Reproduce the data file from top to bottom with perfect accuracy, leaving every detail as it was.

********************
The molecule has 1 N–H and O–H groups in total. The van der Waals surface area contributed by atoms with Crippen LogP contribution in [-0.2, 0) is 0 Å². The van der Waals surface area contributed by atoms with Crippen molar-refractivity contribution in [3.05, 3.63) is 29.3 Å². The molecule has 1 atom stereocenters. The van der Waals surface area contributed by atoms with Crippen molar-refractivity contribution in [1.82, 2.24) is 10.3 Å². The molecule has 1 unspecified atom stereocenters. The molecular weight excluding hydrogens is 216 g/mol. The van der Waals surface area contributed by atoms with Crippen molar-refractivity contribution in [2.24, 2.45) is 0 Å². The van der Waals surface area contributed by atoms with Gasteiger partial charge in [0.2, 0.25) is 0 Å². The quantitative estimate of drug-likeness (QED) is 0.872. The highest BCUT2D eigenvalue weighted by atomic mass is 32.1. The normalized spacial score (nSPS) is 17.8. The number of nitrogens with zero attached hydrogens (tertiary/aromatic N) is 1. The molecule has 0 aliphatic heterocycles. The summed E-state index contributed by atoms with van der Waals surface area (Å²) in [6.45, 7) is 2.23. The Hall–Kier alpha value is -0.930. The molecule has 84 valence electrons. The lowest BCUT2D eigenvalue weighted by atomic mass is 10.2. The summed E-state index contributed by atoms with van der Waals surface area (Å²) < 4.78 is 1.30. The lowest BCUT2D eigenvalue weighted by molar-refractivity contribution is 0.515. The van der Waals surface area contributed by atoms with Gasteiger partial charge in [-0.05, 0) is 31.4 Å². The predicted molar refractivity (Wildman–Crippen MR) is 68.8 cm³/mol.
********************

The molecule has 1 N–H and O–H groups in total. The van der Waals surface area contributed by atoms with Crippen LogP contribution in [-0.2, 0) is 0 Å². The van der Waals surface area contributed by atoms with Crippen molar-refractivity contribution in [3.05, 3.63) is 29.3 Å². The molecule has 1 atom stereocenters. The van der Waals surface area contributed by atoms with Crippen molar-refractivity contribution in [1.82, 2.24) is 10.3 Å². The molecule has 1 unspecified atom stereocenters. The molecular weight excluding hydrogens is 216 g/mol. The van der Waals surface area contributed by atoms with Crippen molar-refractivity contribution in [2.24, 2.45) is 0 Å². The van der Waals surface area contributed by atoms with Gasteiger partial charge in [0.2, 0.25) is 0 Å². The quantitative estimate of drug-likeness (QED) is 0.872. The highest BCUT2D eigenvalue weighted by atomic mass is 32.1. The normalized spacial score (nSPS) is 17.8. The number of nitrogens with zero attached hydrogens (tertiary/aromatic N) is 1. The molecule has 0 aliphatic heterocycles. The summed E-state index contributed by atoms with van der Waals surface area (Å²) in [6.45, 7) is 2.23. The Hall–Kier alpha value is -0.930. The molecule has 84 valence electrons. The lowest BCUT2D eigenvalue weighted by atomic mass is 10.2. The summed E-state index contributed by atoms with van der Waals surface area (Å²) < 4.78 is 1.30. The lowest BCUT2D eigenvalue weighted by molar-refractivity contribution is 0.515. The van der Waals surface area contributed by atoms with Gasteiger partial charge in [-0.05, 0) is 31.4 Å². The predicted molar refractivity (Wildman–Crippen MR) is 68.8 cm³/mol.